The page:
Here are some of the things I wish I’d known when pregnant with twins. Please let me know in the comments below what you wish you’d known when you were pregnant with twins.
1) Not all twins are born by c-section.
Some twins are born vaginally. If you’re having non-identical twins or twins with their own individual placentas and chorions you may be offered a trial of labour, often with an epidural in place. If you’re having identical twins sharing a placenta and chorion it is likely you’ll be offered a c-section. If you’re not sure which applies to you, please speak to your health team and they will be able to advise you.
2) It is possible to breastfeed twins!
Talk to your midwife about breastfeeding twins. She should be able to advise how to do this. Latching them both on together can be useful when they’re both hungry at the same time or when time is short and feeding them separately can be nice when you want to simply have some one to one time and a cuddle!
As breastmilk is made on a supply and demand basis, your body will naturally make more milk to meet the demand of two babies if you’re breastfeeding twins.
3) Twin Pregnancy is usually shorter than with a singleton
Single pregnancies tend to last around 40 weeks where as twins are thought to be term at around 37 weeks. Around 50% of twins will arrive before 36 weeks. These are classed as premature.
4) Not all twins will need time in special care
Some twins will of course, but if your twins are born near to term and have no other problems they may not need to go to special care. From around 33-34 weeks they may be able to breathe independently
5) It is possible to be pregnant with twins and not suffer severe morning sickness!
Often having severe pregnancy sickness can indicate that you’re having twins, but not every twin pregnancy produces severe sickness. Some people find that they have hardly any pregnancy symptoms. If, however, you have severe pregnancy sickness and are finding it hard to keep anything down please contact your midwife or GP urgently for help. My article about How to cope with symptoms of twin pregnancy might be useful to read too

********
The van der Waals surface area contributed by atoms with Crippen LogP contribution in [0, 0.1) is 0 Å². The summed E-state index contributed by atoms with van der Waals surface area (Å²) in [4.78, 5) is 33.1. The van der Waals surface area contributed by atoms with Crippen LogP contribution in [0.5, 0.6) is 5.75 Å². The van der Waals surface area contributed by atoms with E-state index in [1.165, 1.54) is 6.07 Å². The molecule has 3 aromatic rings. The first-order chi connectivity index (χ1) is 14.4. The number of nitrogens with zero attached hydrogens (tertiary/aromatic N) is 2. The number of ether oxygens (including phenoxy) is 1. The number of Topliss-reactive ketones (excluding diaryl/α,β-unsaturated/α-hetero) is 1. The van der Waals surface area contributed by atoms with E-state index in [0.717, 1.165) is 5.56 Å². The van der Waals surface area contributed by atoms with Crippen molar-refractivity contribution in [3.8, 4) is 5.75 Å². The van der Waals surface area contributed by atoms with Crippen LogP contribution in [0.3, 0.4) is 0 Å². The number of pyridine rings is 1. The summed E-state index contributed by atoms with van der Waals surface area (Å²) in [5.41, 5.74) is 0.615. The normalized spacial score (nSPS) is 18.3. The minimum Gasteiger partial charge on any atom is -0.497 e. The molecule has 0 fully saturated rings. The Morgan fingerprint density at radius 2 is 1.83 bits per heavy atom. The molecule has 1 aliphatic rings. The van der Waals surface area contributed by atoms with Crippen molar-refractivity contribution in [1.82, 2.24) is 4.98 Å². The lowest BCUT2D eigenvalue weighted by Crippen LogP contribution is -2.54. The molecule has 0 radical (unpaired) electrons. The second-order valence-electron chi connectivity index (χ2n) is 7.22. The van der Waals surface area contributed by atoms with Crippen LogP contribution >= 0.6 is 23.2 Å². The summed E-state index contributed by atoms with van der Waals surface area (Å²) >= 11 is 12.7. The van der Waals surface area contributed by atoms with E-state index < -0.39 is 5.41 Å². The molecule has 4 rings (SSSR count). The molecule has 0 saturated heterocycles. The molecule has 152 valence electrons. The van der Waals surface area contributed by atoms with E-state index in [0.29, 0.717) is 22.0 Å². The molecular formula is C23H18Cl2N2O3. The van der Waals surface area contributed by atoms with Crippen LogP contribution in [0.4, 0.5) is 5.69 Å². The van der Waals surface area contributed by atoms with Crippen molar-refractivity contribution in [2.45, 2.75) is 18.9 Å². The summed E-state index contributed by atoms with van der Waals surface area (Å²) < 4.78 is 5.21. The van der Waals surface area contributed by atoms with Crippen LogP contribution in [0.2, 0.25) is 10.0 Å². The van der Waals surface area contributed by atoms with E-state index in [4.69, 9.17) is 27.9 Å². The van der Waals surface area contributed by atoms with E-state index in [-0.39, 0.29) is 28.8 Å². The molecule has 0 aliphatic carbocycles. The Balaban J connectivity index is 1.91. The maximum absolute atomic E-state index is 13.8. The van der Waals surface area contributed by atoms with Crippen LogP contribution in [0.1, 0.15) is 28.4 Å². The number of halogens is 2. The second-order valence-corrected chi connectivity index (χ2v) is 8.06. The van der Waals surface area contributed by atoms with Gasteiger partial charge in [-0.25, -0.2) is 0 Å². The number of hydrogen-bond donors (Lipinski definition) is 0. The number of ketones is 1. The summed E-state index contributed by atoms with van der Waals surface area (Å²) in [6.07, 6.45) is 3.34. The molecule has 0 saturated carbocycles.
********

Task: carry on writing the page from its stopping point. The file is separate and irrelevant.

6) It is possible to have twins without having a strong history of twins in the family
Many people assume that you have to be one of twins or have had a strong history of twins in the family in order to have twins yourself. However there are many things that can affect your likelihood of having twins including age, race, IVF amongst other things!
7) Twins grow at the same pace as singletons for the first 28 weeks!
If you’re wondering why you look big for your dates this is probably why!
8) There is no need to eat for three!
Eating a healthy balanced diet is important when you’re expecting twins but there’s definitely no need to eat for three. Have regular meals that have a good amount of protein, carbohydrates, fruit and vegetables and drink plenty of water and have regular light snacks to keep hunger at bay.
9) Twin to Twin Transfusion Syndrome only affects identical twins sharing one placenta.
If your twins are non-identical and/or have two placentas they will not be affected. TTTS affects about 20% of identical twin pregnancies, so if you have identical twins sharing a placenta you have an 80% chance of them NOT having it.
10) It is ok to ask your medical team for advice or clarification if you don’t understand something they’ve said
If your health team tell you something and you’re not 100% sure what they mean or you are offered a proceedure or test etc it is ok to ask for more clarification. If you’ve got any questions about having twins ask them to talk to you about it!